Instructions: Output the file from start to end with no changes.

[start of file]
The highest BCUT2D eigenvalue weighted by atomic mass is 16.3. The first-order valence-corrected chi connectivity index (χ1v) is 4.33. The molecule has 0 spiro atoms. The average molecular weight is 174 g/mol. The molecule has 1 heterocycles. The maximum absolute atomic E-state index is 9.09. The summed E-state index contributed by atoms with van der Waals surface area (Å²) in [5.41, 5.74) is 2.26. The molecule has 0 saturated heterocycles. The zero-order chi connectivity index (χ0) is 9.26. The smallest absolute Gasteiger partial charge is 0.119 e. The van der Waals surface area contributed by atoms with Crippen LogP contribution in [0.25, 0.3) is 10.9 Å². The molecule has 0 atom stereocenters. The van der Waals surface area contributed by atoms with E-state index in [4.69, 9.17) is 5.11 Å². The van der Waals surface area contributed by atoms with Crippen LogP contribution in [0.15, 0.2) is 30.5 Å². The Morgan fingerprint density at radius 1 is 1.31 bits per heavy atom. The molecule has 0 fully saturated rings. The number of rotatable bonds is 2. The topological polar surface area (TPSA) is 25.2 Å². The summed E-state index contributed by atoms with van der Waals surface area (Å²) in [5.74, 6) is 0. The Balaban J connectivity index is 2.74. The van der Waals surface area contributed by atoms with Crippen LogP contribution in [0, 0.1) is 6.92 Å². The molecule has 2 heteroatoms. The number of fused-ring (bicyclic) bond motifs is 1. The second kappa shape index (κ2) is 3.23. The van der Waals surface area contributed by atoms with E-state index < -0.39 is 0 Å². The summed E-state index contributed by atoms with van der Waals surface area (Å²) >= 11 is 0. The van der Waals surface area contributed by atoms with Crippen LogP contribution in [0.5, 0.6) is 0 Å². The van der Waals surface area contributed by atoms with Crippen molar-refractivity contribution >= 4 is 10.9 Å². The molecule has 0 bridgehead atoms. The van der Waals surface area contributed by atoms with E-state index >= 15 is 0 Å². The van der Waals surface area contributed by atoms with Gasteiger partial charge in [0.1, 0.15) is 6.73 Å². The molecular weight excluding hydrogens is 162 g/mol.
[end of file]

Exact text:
The highest BCUT2D eigenvalue weighted by atomic mass is 16.3. The first-order valence-corrected chi connectivity index (χ1v) is 4.33. The molecule has 0 spiro atoms. The average molecular weight is 174 g/mol. The molecule has 1 heterocycles. The maximum absolute atomic E-state index is 9.09. The summed E-state index contributed by atoms with van der Waals surface area (Å²) in [5.41, 5.74) is 2.26. The molecule has 0 saturated heterocycles. The zero-order chi connectivity index (χ0) is 9.26. The smallest absolute Gasteiger partial charge is 0.119 e. The van der Waals surface area contributed by atoms with Crippen LogP contribution in [0.25, 0.3) is 10.9 Å². The molecule has 0 atom stereocenters. The van der Waals surface area contributed by atoms with E-state index in [4.69, 9.17) is 5.11 Å². The van der Waals surface area contributed by atoms with Crippen LogP contribution in [0.15, 0.2) is 30.5 Å². The Morgan fingerprint density at radius 1 is 1.31 bits per heavy atom. The molecule has 0 fully saturated rings. The number of rotatable bonds is 2. The topological polar surface area (TPSA) is 25.2 Å². The summed E-state index contributed by atoms with van der Waals surface area (Å²) in [5.74, 6) is 0. The Balaban J connectivity index is 2.74. The van der Waals surface area contributed by atoms with Crippen LogP contribution in [0, 0.1) is 6.92 Å². The molecule has 2 heteroatoms. The number of fused-ring (bicyclic) bond motifs is 1. The second kappa shape index (κ2) is 3.23. The van der Waals surface area contributed by atoms with E-state index < -0.39 is 0 Å². The summed E-state index contributed by atoms with van der Waals surface area (Å²) >= 11 is 0. The van der Waals surface area contributed by atoms with Crippen LogP contribution in [0.5, 0.6) is 0 Å². The van der Waals surface area contributed by atoms with Crippen molar-refractivity contribution >= 4 is 10.9 Å². The molecule has 0 bridgehead atoms. The van der Waals surface area contributed by atoms with E-state index >= 15 is 0 Å². The van der Waals surface area contributed by atoms with Gasteiger partial charge in [0.1, 0.15) is 6.73 Å². The molecular weight excluding hydrogens is 162 g/mol.